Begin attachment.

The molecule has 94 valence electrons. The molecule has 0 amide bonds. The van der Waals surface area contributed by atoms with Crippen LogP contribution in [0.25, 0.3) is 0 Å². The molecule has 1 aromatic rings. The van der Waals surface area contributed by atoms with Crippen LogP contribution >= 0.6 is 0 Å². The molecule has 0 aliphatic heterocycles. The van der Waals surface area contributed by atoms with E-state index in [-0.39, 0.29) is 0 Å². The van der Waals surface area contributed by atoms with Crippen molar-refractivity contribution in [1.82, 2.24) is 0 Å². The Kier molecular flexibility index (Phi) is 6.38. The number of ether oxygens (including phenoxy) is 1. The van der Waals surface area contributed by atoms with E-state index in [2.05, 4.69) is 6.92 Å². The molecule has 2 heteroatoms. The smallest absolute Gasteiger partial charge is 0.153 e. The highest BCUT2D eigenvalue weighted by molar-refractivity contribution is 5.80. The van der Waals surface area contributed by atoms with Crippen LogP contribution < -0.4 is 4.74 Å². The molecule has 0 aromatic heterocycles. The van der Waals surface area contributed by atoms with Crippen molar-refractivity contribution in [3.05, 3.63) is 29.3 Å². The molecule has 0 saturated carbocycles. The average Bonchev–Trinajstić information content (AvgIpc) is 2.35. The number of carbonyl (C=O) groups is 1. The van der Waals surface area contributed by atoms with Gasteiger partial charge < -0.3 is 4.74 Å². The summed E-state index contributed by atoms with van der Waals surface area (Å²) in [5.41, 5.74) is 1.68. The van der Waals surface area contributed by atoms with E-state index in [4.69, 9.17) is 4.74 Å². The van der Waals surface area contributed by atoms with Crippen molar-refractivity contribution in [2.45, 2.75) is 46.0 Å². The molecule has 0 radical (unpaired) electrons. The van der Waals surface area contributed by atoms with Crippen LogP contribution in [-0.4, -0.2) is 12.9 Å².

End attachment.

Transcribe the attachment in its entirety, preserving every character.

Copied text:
The molecule has 94 valence electrons. The molecule has 0 amide bonds. The van der Waals surface area contributed by atoms with Crippen LogP contribution in [0.25, 0.3) is 0 Å². The molecule has 1 aromatic rings. The van der Waals surface area contributed by atoms with Crippen LogP contribution >= 0.6 is 0 Å². The molecule has 0 aliphatic heterocycles. The van der Waals surface area contributed by atoms with E-state index in [-0.39, 0.29) is 0 Å². The van der Waals surface area contributed by atoms with Crippen molar-refractivity contribution in [1.82, 2.24) is 0 Å². The Kier molecular flexibility index (Phi) is 6.38. The number of ether oxygens (including phenoxy) is 1. The van der Waals surface area contributed by atoms with E-state index in [2.05, 4.69) is 6.92 Å². The molecule has 2 heteroatoms. The smallest absolute Gasteiger partial charge is 0.153 e. The highest BCUT2D eigenvalue weighted by molar-refractivity contribution is 5.80. The van der Waals surface area contributed by atoms with Crippen LogP contribution < -0.4 is 4.74 Å². The molecule has 0 aromatic heterocycles. The van der Waals surface area contributed by atoms with Crippen molar-refractivity contribution in [3.05, 3.63) is 29.3 Å². The molecule has 0 saturated carbocycles. The average Bonchev–Trinajstić information content (AvgIpc) is 2.35. The number of carbonyl (C=O) groups is 1. The van der Waals surface area contributed by atoms with Gasteiger partial charge < -0.3 is 4.74 Å². The summed E-state index contributed by atoms with van der Waals surface area (Å²) in [5.41, 5.74) is 1.68. The van der Waals surface area contributed by atoms with E-state index in [4.69, 9.17) is 4.74 Å². The van der Waals surface area contributed by atoms with Crippen molar-refractivity contribution in [2.45, 2.75) is 46.0 Å². The molecule has 0 radical (unpaired) electrons. The van der Waals surface area contributed by atoms with Crippen LogP contribution in [-0.4, -0.2) is 12.9 Å².